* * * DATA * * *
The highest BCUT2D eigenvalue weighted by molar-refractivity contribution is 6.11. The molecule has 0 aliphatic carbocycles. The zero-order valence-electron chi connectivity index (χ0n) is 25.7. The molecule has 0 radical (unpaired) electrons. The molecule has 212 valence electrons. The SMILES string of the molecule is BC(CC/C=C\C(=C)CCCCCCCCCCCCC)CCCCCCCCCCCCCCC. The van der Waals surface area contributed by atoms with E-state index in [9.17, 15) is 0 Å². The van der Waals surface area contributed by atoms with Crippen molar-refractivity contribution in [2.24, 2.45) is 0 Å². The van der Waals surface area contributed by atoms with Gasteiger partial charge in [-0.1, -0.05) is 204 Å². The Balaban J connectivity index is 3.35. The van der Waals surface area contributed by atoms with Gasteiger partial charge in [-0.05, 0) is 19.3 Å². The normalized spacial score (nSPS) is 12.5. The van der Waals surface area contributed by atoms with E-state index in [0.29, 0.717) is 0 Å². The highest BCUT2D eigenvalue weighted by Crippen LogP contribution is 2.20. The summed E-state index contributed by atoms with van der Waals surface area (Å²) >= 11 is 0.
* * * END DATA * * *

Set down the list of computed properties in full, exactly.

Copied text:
The highest BCUT2D eigenvalue weighted by molar-refractivity contribution is 6.11. The molecule has 0 aliphatic carbocycles. The zero-order valence-electron chi connectivity index (χ0n) is 25.7. The molecule has 0 radical (unpaired) electrons. The molecule has 212 valence electrons. The SMILES string of the molecule is BC(CC/C=C\C(=C)CCCCCCCCCCCCC)CCCCCCCCCCCCCCC. The van der Waals surface area contributed by atoms with E-state index in [9.17, 15) is 0 Å². The van der Waals surface area contributed by atoms with Crippen molar-refractivity contribution in [2.24, 2.45) is 0 Å². The van der Waals surface area contributed by atoms with Gasteiger partial charge in [-0.1, -0.05) is 204 Å². The Balaban J connectivity index is 3.35. The van der Waals surface area contributed by atoms with Gasteiger partial charge in [-0.05, 0) is 19.3 Å². The normalized spacial score (nSPS) is 12.5. The van der Waals surface area contributed by atoms with E-state index in [0.29, 0.717) is 0 Å². The highest BCUT2D eigenvalue weighted by Crippen LogP contribution is 2.20. The summed E-state index contributed by atoms with van der Waals surface area (Å²) >= 11 is 0.